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How the Govt Went Door to Door to Hunt Down Tuberculosis

The latest global WHO report shows that Tuberlosis deaths in India fell from 4.8 lakh to 4.2 lakh.

Aradhna Wal | News18.com

Updated:November 6, 2017, 12:24 PM IST
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How the Govt Went Door to Door to Hunt Down Tuberculosis
The National Strategic Plan to eliminate TB focuses heavily on roping in the private sector, so as to accomplish is highly ambitious task of ridding India of TB by 2025, five years ahead of the international targets. (File photo via Getty Images)
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New Delhi: For 15 days in January 2017 and 15 more in July, government doctors in 100 districts across India went door to door looking for tuberculosis patients. They found a total of 15,000 people affected by one of India’s most lethal infectious diseases, who would have, otherwise, been lost to the system. These first two phases of active TB case-finding have made some dent in India’s TB mortality, as seen in the latest global WHO TB report.

Released earlier this week, the report showed that TB deaths in India fell from 4.8 lakh to 4.2 lakh. Being the bearer of most TB deaths in the world, even marginal progress counts for India, as its numbers can tip global numbers either way. This reduction, said Dr. Sunil Khaparde, the Deputy Director General of India’s TB programme, was because of “early diagnosis and treatment”.

In the alarming 2016 TB report, a hitherto unknown number of TB cases were brought to light, bumping up India’s mortality to 28 lakh. A worried government chalked out an active case finding plan, as Dr. Khaparde had told News18 then. The Centre drew up a list of 100 high-risk districts and went looking for patients instead of waiting for them to show up at healthcare facilities.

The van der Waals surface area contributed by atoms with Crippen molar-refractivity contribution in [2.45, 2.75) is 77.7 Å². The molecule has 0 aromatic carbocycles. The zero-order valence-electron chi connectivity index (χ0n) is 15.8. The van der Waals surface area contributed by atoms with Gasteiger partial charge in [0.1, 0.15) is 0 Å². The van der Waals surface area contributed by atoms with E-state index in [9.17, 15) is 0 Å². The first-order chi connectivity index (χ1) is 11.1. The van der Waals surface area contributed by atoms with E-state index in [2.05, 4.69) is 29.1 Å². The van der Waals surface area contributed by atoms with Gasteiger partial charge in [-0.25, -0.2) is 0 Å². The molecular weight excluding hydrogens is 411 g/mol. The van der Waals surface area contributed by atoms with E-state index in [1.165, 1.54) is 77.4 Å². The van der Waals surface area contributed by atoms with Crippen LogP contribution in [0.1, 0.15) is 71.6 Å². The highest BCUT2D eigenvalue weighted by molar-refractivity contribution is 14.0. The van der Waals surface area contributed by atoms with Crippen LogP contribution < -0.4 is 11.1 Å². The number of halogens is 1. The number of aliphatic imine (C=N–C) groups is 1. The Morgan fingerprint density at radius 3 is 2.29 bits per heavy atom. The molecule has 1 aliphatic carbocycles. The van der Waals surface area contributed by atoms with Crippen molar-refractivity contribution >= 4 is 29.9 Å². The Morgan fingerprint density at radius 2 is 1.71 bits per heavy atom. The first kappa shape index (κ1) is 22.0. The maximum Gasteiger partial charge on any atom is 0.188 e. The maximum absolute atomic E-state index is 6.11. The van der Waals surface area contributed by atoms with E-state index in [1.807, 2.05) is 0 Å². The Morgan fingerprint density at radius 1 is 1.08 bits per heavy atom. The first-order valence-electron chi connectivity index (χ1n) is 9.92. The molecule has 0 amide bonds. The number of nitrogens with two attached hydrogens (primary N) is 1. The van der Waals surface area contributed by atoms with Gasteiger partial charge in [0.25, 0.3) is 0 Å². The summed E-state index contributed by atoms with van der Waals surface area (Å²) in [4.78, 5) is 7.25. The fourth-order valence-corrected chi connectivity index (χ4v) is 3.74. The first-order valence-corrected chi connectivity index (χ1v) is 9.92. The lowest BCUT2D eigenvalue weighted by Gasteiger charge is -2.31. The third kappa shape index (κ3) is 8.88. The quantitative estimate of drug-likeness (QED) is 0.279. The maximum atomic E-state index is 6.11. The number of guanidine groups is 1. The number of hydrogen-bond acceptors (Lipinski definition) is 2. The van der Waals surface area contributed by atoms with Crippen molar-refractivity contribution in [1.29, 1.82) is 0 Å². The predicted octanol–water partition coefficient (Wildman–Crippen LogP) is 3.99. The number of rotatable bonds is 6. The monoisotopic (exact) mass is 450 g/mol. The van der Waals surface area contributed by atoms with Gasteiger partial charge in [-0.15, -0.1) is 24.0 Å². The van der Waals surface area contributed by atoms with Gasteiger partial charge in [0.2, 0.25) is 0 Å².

The third phase of this plan will happen in December 2017 in 186 districts. Officials will now take higher end diagnostic tools, such as Gene Xpert machines — a more advanced and efficient way to diagnose TB — and X-ray machines to the people they’re looking for. “Every round gets more intensive,” said Khaparde. “In January, we found 3,000 cases in 15 districts. In July, with some diagnostic tools, we found around almost 13,000 more.”

Making available the Gene Xpert machines and providing nutrition supplements to TB patients are some interventions that have worked for India, said Khaparde. Not only did cases get caught sooner and more accurately than by the traditional sputum tests, they adhere to the two year treatment course.

“Providing nutrition to especially MDR [multi drug resistant] patients helps, as that’s where we have only a 50 percent success rate,” said Khaparde. As the report noted, India has 84,000 cases of MDR-TB and 21 percent of global deaths due to the drug resistant disease are here.

The number of cases reported went up from 17 lakh to 19 lakh, which meant that previously unnoticed patients were finally accessing healthcare and that the private sector was notifying more of its patients. This is crucial as Khaparde pointed out over 50 percent of India’s patients are in the private sector, which often does not adhere to government set treatment standards. “Also,” he added, “our healthcare seeking behaviour is very low”.

The missing numbers unearthed by the 2016 report were largely in the private sector.

The National Strategic Plan to eliminate TB focuses heavily on roping in the private sector, so as to accomplish is highly ambitious task of ridding India of TB by 2025, five years ahead of the international targets.

“About 15 percent of the 19 lakh notified case have come from the private sector,” said Khaparde. Though the progress is slow, this is where the increment in numbers has to come from. The government sector, the director pointed out, was “saturated”.

“We’ve rolled out providing free drugs and diagnostics to private sector patients, and we’ve proposed giving incentives to healthcare providers and to patients to stay on the treatment course. The union health ministry is waiting on financial sanction for these proposals. Khaparde also spoke about involving NGOs, pharmacies and doctors to ensure the delivery of the free drugs and diagnostics. “These are some of the ways we’re engaging this sector,” said Khaparde. The Indian Medical Association will also be involved to “sensitise” the private doctors their network can tap into.
| Edited by: Huma Tabassum
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